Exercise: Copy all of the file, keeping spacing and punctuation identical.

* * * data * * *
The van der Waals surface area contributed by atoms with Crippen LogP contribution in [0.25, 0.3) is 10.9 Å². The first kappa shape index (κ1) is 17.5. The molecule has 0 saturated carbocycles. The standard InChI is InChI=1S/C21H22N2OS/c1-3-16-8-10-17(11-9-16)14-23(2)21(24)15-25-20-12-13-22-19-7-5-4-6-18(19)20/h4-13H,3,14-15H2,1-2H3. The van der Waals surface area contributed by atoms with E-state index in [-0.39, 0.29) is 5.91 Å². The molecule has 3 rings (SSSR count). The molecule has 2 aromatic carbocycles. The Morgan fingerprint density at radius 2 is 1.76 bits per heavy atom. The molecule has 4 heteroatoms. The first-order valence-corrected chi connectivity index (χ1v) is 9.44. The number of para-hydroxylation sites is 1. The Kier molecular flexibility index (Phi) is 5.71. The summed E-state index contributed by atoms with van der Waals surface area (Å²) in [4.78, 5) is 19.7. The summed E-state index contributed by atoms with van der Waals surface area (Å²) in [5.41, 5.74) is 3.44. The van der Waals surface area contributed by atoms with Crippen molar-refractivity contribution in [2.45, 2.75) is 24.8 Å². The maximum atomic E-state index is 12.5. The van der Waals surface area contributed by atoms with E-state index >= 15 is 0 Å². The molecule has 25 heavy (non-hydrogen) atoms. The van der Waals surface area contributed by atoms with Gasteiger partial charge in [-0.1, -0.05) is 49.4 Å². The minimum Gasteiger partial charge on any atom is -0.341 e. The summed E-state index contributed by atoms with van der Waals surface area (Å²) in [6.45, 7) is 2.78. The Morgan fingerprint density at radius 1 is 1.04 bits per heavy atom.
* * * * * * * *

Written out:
The van der Waals surface area contributed by atoms with Crippen LogP contribution in [0.25, 0.3) is 10.9 Å². The first kappa shape index (κ1) is 17.5. The molecule has 0 saturated carbocycles. The standard InChI is InChI=1S/C21H22N2OS/c1-3-16-8-10-17(11-9-16)14-23(2)21(24)15-25-20-12-13-22-19-7-5-4-6-18(19)20/h4-13H,3,14-15H2,1-2H3. The van der Waals surface area contributed by atoms with E-state index in [-0.39, 0.29) is 5.91 Å². The molecule has 3 rings (SSSR count). The molecule has 2 aromatic carbocycles. The Morgan fingerprint density at radius 2 is 1.76 bits per heavy atom. The molecule has 4 heteroatoms. The first-order valence-corrected chi connectivity index (χ1v) is 9.44. The number of para-hydroxylation sites is 1. The Kier molecular flexibility index (Phi) is 5.71. The summed E-state index contributed by atoms with van der Waals surface area (Å²) in [4.78, 5) is 19.7. The summed E-state index contributed by atoms with van der Waals surface area (Å²) in [5.41, 5.74) is 3.44. The van der Waals surface area contributed by atoms with Crippen molar-refractivity contribution in [2.45, 2.75) is 24.8 Å². The maximum atomic E-state index is 12.5. The van der Waals surface area contributed by atoms with E-state index >= 15 is 0 Å². The molecule has 25 heavy (non-hydrogen) atoms. The van der Waals surface area contributed by atoms with Gasteiger partial charge in [-0.1, -0.05) is 49.4 Å². The minimum Gasteiger partial charge on any atom is -0.341 e. The summed E-state index contributed by atoms with van der Waals surface area (Å²) in [6.45, 7) is 2.78. The Morgan fingerprint density at radius 1 is 1.04 bits per heavy atom.